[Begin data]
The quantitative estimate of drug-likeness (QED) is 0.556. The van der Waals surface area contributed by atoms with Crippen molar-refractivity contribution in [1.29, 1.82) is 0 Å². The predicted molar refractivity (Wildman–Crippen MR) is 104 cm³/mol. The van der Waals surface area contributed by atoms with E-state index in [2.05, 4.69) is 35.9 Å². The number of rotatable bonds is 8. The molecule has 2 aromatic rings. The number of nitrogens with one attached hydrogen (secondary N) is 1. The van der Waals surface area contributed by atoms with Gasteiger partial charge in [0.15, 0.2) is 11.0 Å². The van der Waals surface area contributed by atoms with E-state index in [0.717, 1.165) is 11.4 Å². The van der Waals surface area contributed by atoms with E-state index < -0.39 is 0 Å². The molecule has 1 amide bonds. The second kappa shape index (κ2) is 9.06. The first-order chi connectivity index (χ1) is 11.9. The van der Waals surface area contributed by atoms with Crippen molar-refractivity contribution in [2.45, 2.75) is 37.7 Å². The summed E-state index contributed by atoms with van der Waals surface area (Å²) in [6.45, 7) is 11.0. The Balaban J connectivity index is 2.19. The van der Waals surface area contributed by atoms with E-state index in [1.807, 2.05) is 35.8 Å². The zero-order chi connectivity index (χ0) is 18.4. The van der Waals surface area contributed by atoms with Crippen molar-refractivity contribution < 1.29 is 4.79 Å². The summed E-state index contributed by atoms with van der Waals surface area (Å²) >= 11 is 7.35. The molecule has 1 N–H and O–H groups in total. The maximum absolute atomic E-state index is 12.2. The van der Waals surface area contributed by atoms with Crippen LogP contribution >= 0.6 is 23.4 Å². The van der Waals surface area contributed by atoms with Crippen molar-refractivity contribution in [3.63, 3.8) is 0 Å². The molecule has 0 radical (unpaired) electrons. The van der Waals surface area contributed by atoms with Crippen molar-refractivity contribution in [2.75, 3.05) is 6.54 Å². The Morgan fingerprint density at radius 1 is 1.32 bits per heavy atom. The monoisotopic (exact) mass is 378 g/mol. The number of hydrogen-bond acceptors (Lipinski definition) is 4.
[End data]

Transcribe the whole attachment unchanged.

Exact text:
The quantitative estimate of drug-likeness (QED) is 0.556. The van der Waals surface area contributed by atoms with Crippen molar-refractivity contribution in [1.29, 1.82) is 0 Å². The predicted molar refractivity (Wildman–Crippen MR) is 104 cm³/mol. The van der Waals surface area contributed by atoms with E-state index in [2.05, 4.69) is 35.9 Å². The number of rotatable bonds is 8. The molecule has 2 aromatic rings. The number of nitrogens with one attached hydrogen (secondary N) is 1. The van der Waals surface area contributed by atoms with Gasteiger partial charge in [0.15, 0.2) is 11.0 Å². The van der Waals surface area contributed by atoms with E-state index in [0.717, 1.165) is 11.4 Å². The van der Waals surface area contributed by atoms with E-state index < -0.39 is 0 Å². The molecule has 1 amide bonds. The second kappa shape index (κ2) is 9.06. The first-order chi connectivity index (χ1) is 11.9. The van der Waals surface area contributed by atoms with Crippen molar-refractivity contribution in [2.45, 2.75) is 37.7 Å². The summed E-state index contributed by atoms with van der Waals surface area (Å²) in [6.45, 7) is 11.0. The Balaban J connectivity index is 2.19. The van der Waals surface area contributed by atoms with E-state index in [1.807, 2.05) is 35.8 Å². The zero-order chi connectivity index (χ0) is 18.4. The van der Waals surface area contributed by atoms with Crippen molar-refractivity contribution < 1.29 is 4.79 Å². The summed E-state index contributed by atoms with van der Waals surface area (Å²) >= 11 is 7.35. The molecule has 1 N–H and O–H groups in total. The maximum absolute atomic E-state index is 12.2. The van der Waals surface area contributed by atoms with Crippen LogP contribution >= 0.6 is 23.4 Å². The van der Waals surface area contributed by atoms with Crippen molar-refractivity contribution in [3.63, 3.8) is 0 Å². The molecule has 0 radical (unpaired) electrons. The van der Waals surface area contributed by atoms with Crippen molar-refractivity contribution in [2.75, 3.05) is 6.54 Å². The Morgan fingerprint density at radius 1 is 1.32 bits per heavy atom. The monoisotopic (exact) mass is 378 g/mol. The number of hydrogen-bond acceptors (Lipinski definition) is 4.